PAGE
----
In a recent interview with Britain’s Jewish Chronicle, Marton Gyongyosi, the deputy leader and foreign affairs spokesman for Hungary’s third largest political party, questioned whether 400,000 Jews were actually deported from Hungary and murdered during World War II. You can read this news here.
Why would anyone question whether 400,000 Jews were deported from Hungary and killed at Auschwitz-Birkenau? The SS staff at Birkenau took numerous photos of the Hungarian Jews as they arrived on trains in cattle cars filled with 100 Jews on each car.
Notice the man wearing a striped suit and striped hat on the right hand side of the photo. He was a Kapo, or a prisoner who helped the Nazis in the camps. Some of the Kapos survived and provided testimony at the war crimes trials after the war. Most of the Holocaust survivors still alive today were Hungarian Jews who lied about their age to save themselves from the gas chamber. They are writing books and speaking to school children today, telling them about their family members who were gassed within hours of their arrival at Auschwitz-Birkenau. How could anyone doubt this? For one thing, it’s against the law to deny that at least 400,000 Hungarian Jews were murdered at Auschwitz-Birkenau.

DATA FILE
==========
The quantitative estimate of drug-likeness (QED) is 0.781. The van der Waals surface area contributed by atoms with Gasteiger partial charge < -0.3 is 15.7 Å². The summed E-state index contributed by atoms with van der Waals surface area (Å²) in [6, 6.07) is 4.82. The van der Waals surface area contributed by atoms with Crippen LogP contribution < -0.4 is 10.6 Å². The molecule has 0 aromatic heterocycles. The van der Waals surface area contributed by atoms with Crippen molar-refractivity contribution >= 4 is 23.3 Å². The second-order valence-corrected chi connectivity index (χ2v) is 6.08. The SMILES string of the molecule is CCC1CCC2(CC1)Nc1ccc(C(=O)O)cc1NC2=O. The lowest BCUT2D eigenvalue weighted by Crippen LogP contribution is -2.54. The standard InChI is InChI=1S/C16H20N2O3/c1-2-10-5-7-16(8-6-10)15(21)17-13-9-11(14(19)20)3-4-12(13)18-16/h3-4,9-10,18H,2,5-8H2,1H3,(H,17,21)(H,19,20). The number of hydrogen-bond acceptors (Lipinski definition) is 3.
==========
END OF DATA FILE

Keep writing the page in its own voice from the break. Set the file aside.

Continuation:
“Sonderkommando Eichmann,” a special group of SS soldiers under the command of Adolf Eichmann, was activated on March 10, 1944 for the purpose of deporting the Hungarian Jews to Auschwitz; the personnel in this Special Action Commando was assembled at the Mauthausen concentration camp in Austria and then sent to Hungary on March 19, 1944 during the celebration of Purim, a Jewish holiday.
The deportation of the Hungarian Jews began on April 29, 1944 when a train load of Jews were sent to Birkenau on the orders of Adolf Eichmann, according to the book “Auschwitz, a New History” by Laurence Rees, which was published in 2005.
According to The Holocaust Chronicle, a huge book published in 2002 by Louis Weber, the CEO of Publications International, Ltd., another train filled with Hungarian Jews left for Birkeanu on April 30, 1944; the two trains with a total of 3,800 Jews reached Birkenau on May 2, 1944. There were 486 men and 616 women selected to work; the remaining 2698 Jews were gassed upon arrival. (more…)